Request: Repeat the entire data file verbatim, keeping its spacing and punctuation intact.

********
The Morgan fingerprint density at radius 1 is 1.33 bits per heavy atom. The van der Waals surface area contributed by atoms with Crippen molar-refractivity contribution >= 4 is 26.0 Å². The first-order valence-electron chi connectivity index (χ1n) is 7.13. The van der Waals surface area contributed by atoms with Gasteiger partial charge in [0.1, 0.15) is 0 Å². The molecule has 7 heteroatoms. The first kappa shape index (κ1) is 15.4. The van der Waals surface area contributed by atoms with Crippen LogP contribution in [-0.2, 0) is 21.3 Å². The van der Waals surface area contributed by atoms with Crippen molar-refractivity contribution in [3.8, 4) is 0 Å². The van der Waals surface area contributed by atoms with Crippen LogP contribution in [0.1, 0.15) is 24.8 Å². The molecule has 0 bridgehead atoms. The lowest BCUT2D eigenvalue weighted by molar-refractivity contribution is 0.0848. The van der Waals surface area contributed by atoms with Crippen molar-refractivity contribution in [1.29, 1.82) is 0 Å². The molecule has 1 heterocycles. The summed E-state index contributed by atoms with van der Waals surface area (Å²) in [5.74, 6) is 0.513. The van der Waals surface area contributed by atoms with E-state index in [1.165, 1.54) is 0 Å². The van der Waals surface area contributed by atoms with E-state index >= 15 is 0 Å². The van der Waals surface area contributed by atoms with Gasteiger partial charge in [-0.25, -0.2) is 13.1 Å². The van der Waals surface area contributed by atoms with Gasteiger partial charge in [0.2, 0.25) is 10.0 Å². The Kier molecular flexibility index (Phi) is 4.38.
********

The Morgan fingerprint density at radius 1 is 1.33 bits per heavy atom. The van der Waals surface area contributed by atoms with Crippen molar-refractivity contribution >= 4 is 26.0 Å². The first-order valence-electron chi connectivity index (χ1n) is 7.13. The van der Waals surface area contributed by atoms with Gasteiger partial charge in [0.1, 0.15) is 0 Å². The molecule has 7 heteroatoms. The first kappa shape index (κ1) is 15.4. The van der Waals surface area contributed by atoms with Crippen LogP contribution in [-0.2, 0) is 21.3 Å². The van der Waals surface area contributed by atoms with Crippen molar-refractivity contribution in [3.8, 4) is 0 Å². The van der Waals surface area contributed by atoms with Crippen LogP contribution in [0.1, 0.15) is 24.8 Å². The molecule has 0 bridgehead atoms. The lowest BCUT2D eigenvalue weighted by molar-refractivity contribution is 0.0848. The van der Waals surface area contributed by atoms with Crippen molar-refractivity contribution in [1.29, 1.82) is 0 Å². The molecule has 1 heterocycles. The summed E-state index contributed by atoms with van der Waals surface area (Å²) in [5.74, 6) is 0.513. The van der Waals surface area contributed by atoms with E-state index in [1.165, 1.54) is 0 Å². The van der Waals surface area contributed by atoms with E-state index >= 15 is 0 Å². The van der Waals surface area contributed by atoms with Gasteiger partial charge in [-0.25, -0.2) is 13.1 Å². The van der Waals surface area contributed by atoms with Gasteiger partial charge in [0.2, 0.25) is 10.0 Å². The Kier molecular flexibility index (Phi) is 4.38.